NASA’s Dawn spacecraft will make history on Friday, March 6, when it becomes the first man-made object to orbit a dwarf planet named Ceres. It is located in the asteroid belt between Mars and Jupiter, almost 500 million kilometers from Earth. Among other objectives, Dawn will try to examine two mysterious bright white spots detected on the planet’s surface. VOA’s George Putic has more.
Video

Video Young Muslims Radicalized Online

Young Muslims are being radicalized ‘in their bedrooms’ through direct contact with Islamic State or ISIL fighters via the Internet, according to terror experts. There are growing concerns that authorities and Internet providers are not doing enough to counter online extremism - which analysts say is spread by a prolific network of online supporters around the world. Henry Ridgwell reports from London.
Video

Video African Americans Recall 1960's Fight For Voting Rights

U.S. President Barack Obama and thousands of people will gather in the small southern U.S. city of Selma, Alabama, Saturday, March 7th to commemorate the 50th anniversary of a historic voting rights march that became known as “Bloody Sunday." VOA’s Chris Simkins traveled to Alabama and introduces us to some of the foot soldiers of the voting rights struggles of the 1960’s.
Video

Video Positive Messaging Transforms Ethiopia's Image

Ethiopia was once known for famine and droughts. Now, headlines more often point to its fast-growing economy and its emergence as a regional peacemaker. How has Addis Ababa changed the narrative? VOA's Marthe van der Wolf reports.
Video

Video Cyber War Rages Between Iran, US

A newly published report indicates Iran and the United States have increased their cyber attacks on each other, even as their top diplomats are working toward an agreement to guarantee Iran does not develop a nuclear weapon and to free Iran from international sanctions. The development is part of a growing global trend. VOA’s Al Pessin reports from London.
Video

Video Answers Elude Families of MH370 Passengers

For the families on board Malaysia Airlines flight MH370, an airline official’s statement nearly one year ago that the plane had lost contact with air traffic control at 2:40 AM is the only thing that remains confirmed. William Ide reports.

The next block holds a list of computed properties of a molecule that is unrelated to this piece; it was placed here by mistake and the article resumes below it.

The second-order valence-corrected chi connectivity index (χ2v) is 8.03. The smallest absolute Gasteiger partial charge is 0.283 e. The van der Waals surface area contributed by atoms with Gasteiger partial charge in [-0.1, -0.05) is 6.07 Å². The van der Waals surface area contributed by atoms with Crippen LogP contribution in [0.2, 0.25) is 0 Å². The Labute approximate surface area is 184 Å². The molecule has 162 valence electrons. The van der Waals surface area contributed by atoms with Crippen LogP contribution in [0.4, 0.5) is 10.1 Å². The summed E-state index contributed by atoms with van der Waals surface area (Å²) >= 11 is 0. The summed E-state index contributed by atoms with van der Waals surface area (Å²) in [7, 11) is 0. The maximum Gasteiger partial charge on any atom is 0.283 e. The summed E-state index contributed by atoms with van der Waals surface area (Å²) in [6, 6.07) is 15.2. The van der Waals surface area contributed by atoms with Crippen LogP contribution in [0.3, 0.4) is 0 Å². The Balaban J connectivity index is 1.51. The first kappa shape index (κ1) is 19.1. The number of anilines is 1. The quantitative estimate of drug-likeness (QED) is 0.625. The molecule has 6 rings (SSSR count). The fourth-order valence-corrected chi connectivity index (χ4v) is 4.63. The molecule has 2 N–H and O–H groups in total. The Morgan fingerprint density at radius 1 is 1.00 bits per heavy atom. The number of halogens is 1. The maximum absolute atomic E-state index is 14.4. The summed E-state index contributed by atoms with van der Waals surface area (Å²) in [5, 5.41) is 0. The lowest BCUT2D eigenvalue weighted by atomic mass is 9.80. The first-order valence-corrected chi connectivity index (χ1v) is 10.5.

Video

Video Land Disputes Arise Amid Uganda Oil Boom

Ugandan police say there has been a sharp increase in land disputes, with 10 new cases being reported each day. The claims come amid an oil boom as investors appear to be cashing in by selling parcels of land to multiple buyers. Meanwhile, the people who have been living on the land for decades are chased away, sometimes with a heavy hand. VOA's Serginho Roosblad reports.
Video

Video In Russia, Many Doubt Opposition Leader's Killer Will Be Found

The funeral has been held in Moscow for Boris Nemtsov, the opposition leader who was assassinated late Friday just meters from the Kremlin. Nemtsov joins a growing list of outspoken critics of Russia under the leadership of President Vladimir Putin who are believed to have been murdered for their work. VOA’s Daniel Schearf reports from Moscow.
Video

Video Simulated Astronauts Get Taste of Mars, in Hawaii

For generations, people have dreamed of traveling to Mars to explore Earth's closest planetary neighbor. VOA's Mike O'Sullivan reports that while space agencies like NASA are planning manned missions to the planet, some volunteers in Hawaii are learning how humans will cope with months in isolation on a Mars base.
Video

Video Destruction of Iraq Artifacts Shocks Archaeologists

The city of Mosul was once one of the most culturally rich and religiously diverse cities in Iraq. That tradition is under attack by members of the Islamic State who have made Mosul their capital city. The Mosul Museum is the latest target of the group’s campaign of terror and destruction, and is of grave concern to archaeologists around the world. VOA’s Kane Farabaugh reports.
Video

Video Smartphones May Help in Diagnosing HIV

Diagnosing infections such as HIV requires expensive clinical tests, making the procedure too costly for many poor patients or those living in remote areas. But a new technology called lab-on-a-chip may make the tests more accessible to many. VOA’s George Putic reports.
Video

Video Afghan Refugees Complain of Harassment in Pakistan

Afghan officials have expressed concern over reports of a crackdown on Afghan refugees in Pakistan following the Peshawar school attack in December. Reports of mass arrests and police harassment coupled with fear of an uncertain future are making life difficult for a population that fled its homeland to escape war. VOA’s Ayesha Tanzeem reports from Islamabad.

All About America

Circumventing Censorship

An Internet Primer for Healthy Web Habits

As surveillance and censoring technologies advance, so, too, do new tools for your computer or mobile device that help protect your privacy and break through Internet censorship.
More